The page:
in the outer query.

    Correlated queries are evaluated either top-

    down or bottom-up (like loop-unfolding),and there are rules for choosing between the

    two options

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    MSQL

    GetRules(Patients)

    where Body has {Age = *}

    and Support > .05 and Confidence > .7

    and not exists ( GetRules(Patients)

    Support > .05 andConfidence > .7

    and R2.Body HAS R1.Body)

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    MSQL

    GetRules(Patients)

    where Body has {Age = *}

    and Support > .05 and Confidence > .7

    Top-Down Evaluation

    For each rule produced by the outer, evaluate the

    inner

    not exists ( GetRules(Patients)Support > .05 andConfidence > .7

    and R2.Body HAS R1.Body)

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    MSQL

    not exists ( GetRules(Patients)

    Support > .05 and

    Confidence > .7and R2.Body HAS R1.Body)

    Bottom-Up Evaluation

    For each rule produced by the inner, evaluate the

    outer

    GetRules(Patients)where Body has {Age = *}

    and Support > .05 and Confidence > .7

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    MSQL

    Choosing between the two In general, evaluate the expression with more

    restrictive conditions first

    Heuristic rules

    Evaluate the query with higher support threshold first Next consider confidence threshold

    A (length = x) expression is in general more restrictivethan (length > x), which is more restrictive than (length< x)

    Body IS (constant expression) is more restrictive thanBody HAS, which is more restrictive than Body IN

    Next consider Consequent IN expressions

    Descriptors of for (A = a) are more restrictive thanwildcards such as (A = *)

    Meant to prevent

    unconstrained

    queries from being

    evaluated first

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    OLE DB for DM

    An extension to the OLE DB interface forMicrosoft SQL Server

    Seeks to support the following ideas:

    Define a model by specifying the set ofattributes to be predicted, the attributes usedfor the prediction, and the algorithm

    Populate the model using the training data

    Predictattributes for new data using the

    populated model Browse the mining model (not fully

    addressed because it varies a lot by modeltype)

    None of the

    others

    seemed tosupport this

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    OLE DB for DM

    Defining a Mining Model Identify the set of data attributes to be

    predicted, the set of attributes to be used forprediction, and the algorithm to be used forbuilding the model

    Populating the Model Pull the information into a single rowset

    using views, and train the model using thedata and algorithm specified

    Supports complex objects, so rowset may behierarchical (see paper for more complexexamples)

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    OLE DB for DM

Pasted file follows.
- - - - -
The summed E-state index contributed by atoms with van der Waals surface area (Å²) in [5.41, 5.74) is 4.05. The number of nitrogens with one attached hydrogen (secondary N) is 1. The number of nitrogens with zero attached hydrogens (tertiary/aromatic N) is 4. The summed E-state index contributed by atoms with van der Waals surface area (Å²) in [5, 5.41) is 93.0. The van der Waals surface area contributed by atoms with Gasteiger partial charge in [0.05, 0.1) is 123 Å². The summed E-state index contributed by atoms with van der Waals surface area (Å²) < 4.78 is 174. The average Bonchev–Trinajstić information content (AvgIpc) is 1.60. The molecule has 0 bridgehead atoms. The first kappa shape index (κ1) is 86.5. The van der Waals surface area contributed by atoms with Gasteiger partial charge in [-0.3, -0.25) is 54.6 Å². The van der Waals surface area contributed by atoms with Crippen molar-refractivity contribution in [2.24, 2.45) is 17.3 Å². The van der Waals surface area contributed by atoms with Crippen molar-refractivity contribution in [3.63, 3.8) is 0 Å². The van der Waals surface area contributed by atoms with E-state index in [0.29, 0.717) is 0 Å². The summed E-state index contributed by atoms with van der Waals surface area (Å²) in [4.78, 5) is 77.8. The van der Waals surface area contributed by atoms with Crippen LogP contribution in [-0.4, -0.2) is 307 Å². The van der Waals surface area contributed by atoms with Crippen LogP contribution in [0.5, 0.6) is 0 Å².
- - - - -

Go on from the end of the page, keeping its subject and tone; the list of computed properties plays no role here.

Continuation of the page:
Using the mining model to predict

    Defines a new operatorprediction join.

    A model may be used to makepredictions on datasets by taking the

    prediction join of the mining model

    and the data set.

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    OLE DB for DM

    CREATE MINING MODEL [Heart_Health Prediction]

    [ID] Int Key,

    [Age] Int,

    [Smoker] Int,[Salary] Double discretized,

    [HeartAttack] Int PREDICT, %Prediction column

    USING [Decision_Trees_101]

    Identifies the source columns for the training

    data, the column to be predicted, and the data

    mining algorithm.

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    OLE DB for DM

    INSERT INTO [Heart_Health Prediction]

    ([ID], [Age], [Smoker], [Salary])

    SELECT [ID], [Age], [Smoker], [Salary] FROM

    Patient_Medical M, Patient_Financial FWHERE M.ID = F.ID

    The INSERT represents using a tuple fortraining the model (not actually inserting it into

    the rowset).

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    OLE DB for DM

    SELECT t.[ID],

    [Heart_Health Prediction].[HeartAttack]

    FROM [Heart_Health Prediction]

    PREDICTION JOIN (

    SELECT [ID], [Age], [Smoker], [Salary]

    FROM Patient_Medical M, Patient_Financial F

    WHERE M.ID = F.ID) as t

    ON [Heart_Health Prediction].Age = t.Age AND[Heath_Health Prediction].Smoker = t.SmokerAND [Heart_Health Prediction].Salary =t.Salary

    Prediction join connects the model and an actual data

    table to make predictions

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    Key Ideas

    Important to have an API for creating

    and manipulating data mining models

    The data is already in the DBMS, so itmakes sense to do the data mining

    where the data is

    Applications already use SQL, so aSQL extension seems logical

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    Key Ideas

    Need a method for defining data miningmodels, including algorithm specification,specification of various parameters, and

    training set specification (DMQL, MSQL,ODBDM)

    Need a method of querying the models(MSQL)

    Need a way of using the data mining modelto interact with other data in the database,for purposes such as prediction (ODBDM)

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    Discussion Topic:

    What Functionality wouldand Ideal Solution

    Support?